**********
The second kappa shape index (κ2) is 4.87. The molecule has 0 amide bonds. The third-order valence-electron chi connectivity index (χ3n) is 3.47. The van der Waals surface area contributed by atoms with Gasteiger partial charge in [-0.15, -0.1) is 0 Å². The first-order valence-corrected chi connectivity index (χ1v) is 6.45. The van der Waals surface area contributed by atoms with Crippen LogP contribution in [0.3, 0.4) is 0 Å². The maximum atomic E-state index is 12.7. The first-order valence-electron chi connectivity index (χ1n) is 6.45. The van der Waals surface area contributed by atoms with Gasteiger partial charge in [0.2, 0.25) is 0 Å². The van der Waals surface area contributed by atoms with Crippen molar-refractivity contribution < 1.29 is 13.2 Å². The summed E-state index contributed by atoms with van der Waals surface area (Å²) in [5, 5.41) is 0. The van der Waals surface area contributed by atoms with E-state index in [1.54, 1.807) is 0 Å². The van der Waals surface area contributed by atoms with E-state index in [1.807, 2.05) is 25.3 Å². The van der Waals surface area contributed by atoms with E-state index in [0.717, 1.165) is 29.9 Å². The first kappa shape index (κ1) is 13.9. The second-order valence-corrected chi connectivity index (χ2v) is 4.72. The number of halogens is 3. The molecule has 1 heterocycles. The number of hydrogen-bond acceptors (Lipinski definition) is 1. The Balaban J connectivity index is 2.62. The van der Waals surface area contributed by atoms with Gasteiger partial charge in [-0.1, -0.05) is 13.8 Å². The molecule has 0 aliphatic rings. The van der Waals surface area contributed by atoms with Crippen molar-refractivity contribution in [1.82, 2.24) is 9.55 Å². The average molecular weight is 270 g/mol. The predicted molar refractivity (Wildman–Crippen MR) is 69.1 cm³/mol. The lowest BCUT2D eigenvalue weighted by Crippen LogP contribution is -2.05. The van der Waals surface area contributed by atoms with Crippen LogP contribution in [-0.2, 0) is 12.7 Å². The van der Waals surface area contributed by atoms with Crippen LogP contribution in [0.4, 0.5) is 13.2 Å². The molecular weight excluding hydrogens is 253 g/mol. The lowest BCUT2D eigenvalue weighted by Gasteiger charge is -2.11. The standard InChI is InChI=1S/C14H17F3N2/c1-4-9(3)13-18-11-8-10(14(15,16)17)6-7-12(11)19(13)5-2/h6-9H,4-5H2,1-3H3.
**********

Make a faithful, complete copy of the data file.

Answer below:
The second kappa shape index (κ2) is 4.87. The molecule has 0 amide bonds. The third-order valence-electron chi connectivity index (χ3n) is 3.47. The van der Waals surface area contributed by atoms with Gasteiger partial charge in [-0.15, -0.1) is 0 Å². The first-order valence-corrected chi connectivity index (χ1v) is 6.45. The van der Waals surface area contributed by atoms with Crippen LogP contribution in [0.3, 0.4) is 0 Å². The maximum atomic E-state index is 12.7. The first-order valence-electron chi connectivity index (χ1n) is 6.45. The van der Waals surface area contributed by atoms with Gasteiger partial charge in [0.2, 0.25) is 0 Å². The van der Waals surface area contributed by atoms with Crippen molar-refractivity contribution < 1.29 is 13.2 Å². The summed E-state index contributed by atoms with van der Waals surface area (Å²) in [5, 5.41) is 0. The van der Waals surface area contributed by atoms with E-state index in [1.54, 1.807) is 0 Å². The van der Waals surface area contributed by atoms with E-state index in [1.807, 2.05) is 25.3 Å². The van der Waals surface area contributed by atoms with E-state index in [0.717, 1.165) is 29.9 Å². The first kappa shape index (κ1) is 13.9. The second-order valence-corrected chi connectivity index (χ2v) is 4.72. The number of halogens is 3. The molecule has 1 heterocycles. The number of hydrogen-bond acceptors (Lipinski definition) is 1. The Balaban J connectivity index is 2.62. The van der Waals surface area contributed by atoms with Gasteiger partial charge in [-0.1, -0.05) is 13.8 Å². The molecule has 0 aliphatic rings. The van der Waals surface area contributed by atoms with Crippen molar-refractivity contribution in [1.82, 2.24) is 9.55 Å². The average molecular weight is 270 g/mol. The predicted molar refractivity (Wildman–Crippen MR) is 69.1 cm³/mol. The lowest BCUT2D eigenvalue weighted by Crippen LogP contribution is -2.05. The van der Waals surface area contributed by atoms with Crippen LogP contribution in [-0.2, 0) is 12.7 Å². The van der Waals surface area contributed by atoms with Crippen LogP contribution in [0.4, 0.5) is 13.2 Å². The molecular weight excluding hydrogens is 253 g/mol. The lowest BCUT2D eigenvalue weighted by Gasteiger charge is -2.11. The standard InChI is InChI=1S/C14H17F3N2/c1-4-9(3)13-18-11-8-10(14(15,16)17)6-7-12(11)19(13)5-2/h6-9H,4-5H2,1-3H3.